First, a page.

You need to do a cost:benefit analysis, with the following questions in mind.
How many users are on the various platforms? (Related: Are you losing sales because you don't support other platforms?) What are your projections for how this will change?
What are the development cost for each your three scenarios?
If you move from a desktop application to a web-based application (either traditional or desktop-class on the web), what functionality (if any) will you lose? If you lose functionality, how will your users handle that loss?
Developing for the web doesn't mean that you must support all browsers and all screen sizes. You can still specify that you will only support specific browsers (say, Internet Explorer and Firefox) with a minimum screen size/resolution. Doing this means that you don't automatically get a mobile web application, but that could be added in a future version as you get more comfortable with web development.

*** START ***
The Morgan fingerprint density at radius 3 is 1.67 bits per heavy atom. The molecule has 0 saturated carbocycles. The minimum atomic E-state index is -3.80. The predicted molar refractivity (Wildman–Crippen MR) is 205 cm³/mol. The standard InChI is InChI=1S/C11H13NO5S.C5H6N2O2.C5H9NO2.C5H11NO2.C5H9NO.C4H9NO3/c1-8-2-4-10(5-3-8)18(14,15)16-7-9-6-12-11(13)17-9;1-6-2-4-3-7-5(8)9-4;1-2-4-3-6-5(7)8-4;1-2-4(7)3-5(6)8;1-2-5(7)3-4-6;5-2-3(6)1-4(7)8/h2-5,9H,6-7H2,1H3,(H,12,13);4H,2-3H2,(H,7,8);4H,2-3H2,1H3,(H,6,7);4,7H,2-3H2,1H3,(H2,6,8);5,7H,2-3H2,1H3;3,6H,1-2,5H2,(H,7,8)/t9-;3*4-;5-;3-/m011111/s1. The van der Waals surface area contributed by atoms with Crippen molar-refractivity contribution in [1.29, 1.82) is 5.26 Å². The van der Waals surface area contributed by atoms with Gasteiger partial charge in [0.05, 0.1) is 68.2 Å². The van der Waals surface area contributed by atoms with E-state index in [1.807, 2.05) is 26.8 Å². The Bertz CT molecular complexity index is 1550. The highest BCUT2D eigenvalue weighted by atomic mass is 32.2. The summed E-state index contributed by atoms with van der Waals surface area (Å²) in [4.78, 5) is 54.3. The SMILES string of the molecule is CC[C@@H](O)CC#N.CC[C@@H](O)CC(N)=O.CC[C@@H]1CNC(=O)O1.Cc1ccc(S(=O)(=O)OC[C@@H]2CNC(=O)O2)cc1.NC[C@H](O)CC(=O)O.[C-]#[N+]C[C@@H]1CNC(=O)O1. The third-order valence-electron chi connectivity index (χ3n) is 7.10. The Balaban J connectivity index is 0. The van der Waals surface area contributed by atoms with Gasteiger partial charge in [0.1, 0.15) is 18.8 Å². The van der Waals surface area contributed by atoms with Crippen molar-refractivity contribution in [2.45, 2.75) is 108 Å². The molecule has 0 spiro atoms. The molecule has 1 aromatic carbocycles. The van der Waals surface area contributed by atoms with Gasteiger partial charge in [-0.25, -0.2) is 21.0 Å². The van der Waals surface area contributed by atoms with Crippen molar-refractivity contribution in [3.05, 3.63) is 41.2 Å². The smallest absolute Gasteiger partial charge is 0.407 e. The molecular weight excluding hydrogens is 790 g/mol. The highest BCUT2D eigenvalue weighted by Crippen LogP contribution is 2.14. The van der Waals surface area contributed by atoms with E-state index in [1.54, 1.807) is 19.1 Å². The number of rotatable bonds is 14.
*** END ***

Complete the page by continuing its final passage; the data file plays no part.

In my employer's case, we went from a very rich enterprise desktop client developed in C# and moved it to a desktop-class application on the web. We've mostly had to use Flex because HTML5 doesn't provide everything that we need so that we didn't lose important features. We're closely tracking HTML5 development, but at this time, Flex is the best option for us. We had a web version of the old desktop client too, but it only had a small fraction of the features of the desktop client, and was rarely used. Moving to a desktop-class application is allowing us to grow our support for OSes (we chose not to support every OS and every web browser on the first release of the desktop-class web application). This might or might not be the best solution for you, but it was for us.